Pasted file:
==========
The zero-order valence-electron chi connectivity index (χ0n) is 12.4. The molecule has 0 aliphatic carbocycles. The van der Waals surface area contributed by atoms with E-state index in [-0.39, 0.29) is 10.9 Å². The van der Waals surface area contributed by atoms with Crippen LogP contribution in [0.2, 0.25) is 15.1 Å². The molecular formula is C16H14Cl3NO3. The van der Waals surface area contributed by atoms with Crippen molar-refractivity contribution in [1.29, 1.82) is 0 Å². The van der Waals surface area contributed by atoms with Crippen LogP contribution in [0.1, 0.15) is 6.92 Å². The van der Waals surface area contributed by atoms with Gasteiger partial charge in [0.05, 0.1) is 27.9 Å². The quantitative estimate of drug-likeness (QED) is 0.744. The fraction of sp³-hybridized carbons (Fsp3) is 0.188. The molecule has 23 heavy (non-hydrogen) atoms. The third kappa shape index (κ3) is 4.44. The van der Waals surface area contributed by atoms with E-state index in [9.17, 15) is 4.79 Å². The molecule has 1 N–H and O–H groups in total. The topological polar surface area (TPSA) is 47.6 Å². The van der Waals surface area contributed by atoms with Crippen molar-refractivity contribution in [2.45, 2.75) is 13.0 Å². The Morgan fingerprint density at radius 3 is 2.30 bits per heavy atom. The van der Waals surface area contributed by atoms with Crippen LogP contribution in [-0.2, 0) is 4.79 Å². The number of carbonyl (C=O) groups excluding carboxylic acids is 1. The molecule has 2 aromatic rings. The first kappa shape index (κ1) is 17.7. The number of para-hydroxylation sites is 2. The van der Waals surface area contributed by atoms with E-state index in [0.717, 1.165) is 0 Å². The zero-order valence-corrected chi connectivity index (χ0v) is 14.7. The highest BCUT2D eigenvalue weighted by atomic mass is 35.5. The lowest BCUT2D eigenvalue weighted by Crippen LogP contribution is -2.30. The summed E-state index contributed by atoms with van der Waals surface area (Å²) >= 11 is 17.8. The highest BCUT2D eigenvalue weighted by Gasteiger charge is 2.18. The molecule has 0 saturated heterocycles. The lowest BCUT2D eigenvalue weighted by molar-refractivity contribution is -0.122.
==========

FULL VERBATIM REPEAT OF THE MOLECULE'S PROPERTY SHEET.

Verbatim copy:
The zero-order valence-electron chi connectivity index (χ0n) is 12.4. The molecule has 0 aliphatic carbocycles. The van der Waals surface area contributed by atoms with E-state index in [-0.39, 0.29) is 10.9 Å². The van der Waals surface area contributed by atoms with Crippen LogP contribution in [0.2, 0.25) is 15.1 Å². The molecular formula is C16H14Cl3NO3. The van der Waals surface area contributed by atoms with Crippen molar-refractivity contribution in [1.29, 1.82) is 0 Å². The van der Waals surface area contributed by atoms with Crippen LogP contribution in [0.1, 0.15) is 6.92 Å². The van der Waals surface area contributed by atoms with Gasteiger partial charge in [0.05, 0.1) is 27.9 Å². The quantitative estimate of drug-likeness (QED) is 0.744. The fraction of sp³-hybridized carbons (Fsp3) is 0.188. The molecule has 23 heavy (non-hydrogen) atoms. The third kappa shape index (κ3) is 4.44. The van der Waals surface area contributed by atoms with E-state index in [9.17, 15) is 4.79 Å². The molecule has 1 N–H and O–H groups in total. The topological polar surface area (TPSA) is 47.6 Å². The van der Waals surface area contributed by atoms with Crippen molar-refractivity contribution in [2.45, 2.75) is 13.0 Å². The Morgan fingerprint density at radius 3 is 2.30 bits per heavy atom. The van der Waals surface area contributed by atoms with Crippen LogP contribution in [-0.2, 0) is 4.79 Å². The number of carbonyl (C=O) groups excluding carboxylic acids is 1. The molecule has 2 aromatic rings. The first kappa shape index (κ1) is 17.7. The number of para-hydroxylation sites is 2. The van der Waals surface area contributed by atoms with E-state index in [0.717, 1.165) is 0 Å². The zero-order valence-corrected chi connectivity index (χ0v) is 14.7. The highest BCUT2D eigenvalue weighted by atomic mass is 35.5. The lowest BCUT2D eigenvalue weighted by Crippen LogP contribution is -2.30. The summed E-state index contributed by atoms with van der Waals surface area (Å²) >= 11 is 17.8. The highest BCUT2D eigenvalue weighted by Gasteiger charge is 2.18. The molecule has 0 saturated heterocycles. The lowest BCUT2D eigenvalue weighted by molar-refractivity contribution is -0.122.